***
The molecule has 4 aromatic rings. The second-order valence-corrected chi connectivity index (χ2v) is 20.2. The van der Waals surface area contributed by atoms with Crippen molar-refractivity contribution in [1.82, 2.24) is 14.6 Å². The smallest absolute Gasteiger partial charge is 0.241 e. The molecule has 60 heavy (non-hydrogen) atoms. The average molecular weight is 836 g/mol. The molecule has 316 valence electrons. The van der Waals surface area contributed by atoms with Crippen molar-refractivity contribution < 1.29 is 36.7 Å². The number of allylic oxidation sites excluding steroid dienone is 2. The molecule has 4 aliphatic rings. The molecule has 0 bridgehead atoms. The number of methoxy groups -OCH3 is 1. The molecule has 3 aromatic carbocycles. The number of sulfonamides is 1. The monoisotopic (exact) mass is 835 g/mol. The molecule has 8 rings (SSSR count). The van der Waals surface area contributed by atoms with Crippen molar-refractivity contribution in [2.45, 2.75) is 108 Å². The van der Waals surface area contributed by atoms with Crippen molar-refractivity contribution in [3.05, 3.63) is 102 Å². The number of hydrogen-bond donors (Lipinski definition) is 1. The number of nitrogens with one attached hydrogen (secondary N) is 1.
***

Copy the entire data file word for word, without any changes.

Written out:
The molecule has 4 aromatic rings. The second-order valence-corrected chi connectivity index (χ2v) is 20.2. The van der Waals surface area contributed by atoms with Crippen molar-refractivity contribution in [1.82, 2.24) is 14.6 Å². The smallest absolute Gasteiger partial charge is 0.241 e. The molecule has 60 heavy (non-hydrogen) atoms. The average molecular weight is 836 g/mol. The molecule has 316 valence electrons. The van der Waals surface area contributed by atoms with Crippen molar-refractivity contribution < 1.29 is 36.7 Å². The number of allylic oxidation sites excluding steroid dienone is 2. The molecule has 4 aliphatic rings. The molecule has 0 bridgehead atoms. The number of methoxy groups -OCH3 is 1. The molecule has 3 aromatic carbocycles. The number of sulfonamides is 1. The monoisotopic (exact) mass is 835 g/mol. The molecule has 8 rings (SSSR count). The van der Waals surface area contributed by atoms with Crippen molar-refractivity contribution in [2.45, 2.75) is 108 Å². The van der Waals surface area contributed by atoms with Crippen molar-refractivity contribution in [3.05, 3.63) is 102 Å². The number of hydrogen-bond donors (Lipinski definition) is 1. The number of nitrogens with one attached hydrogen (secondary N) is 1.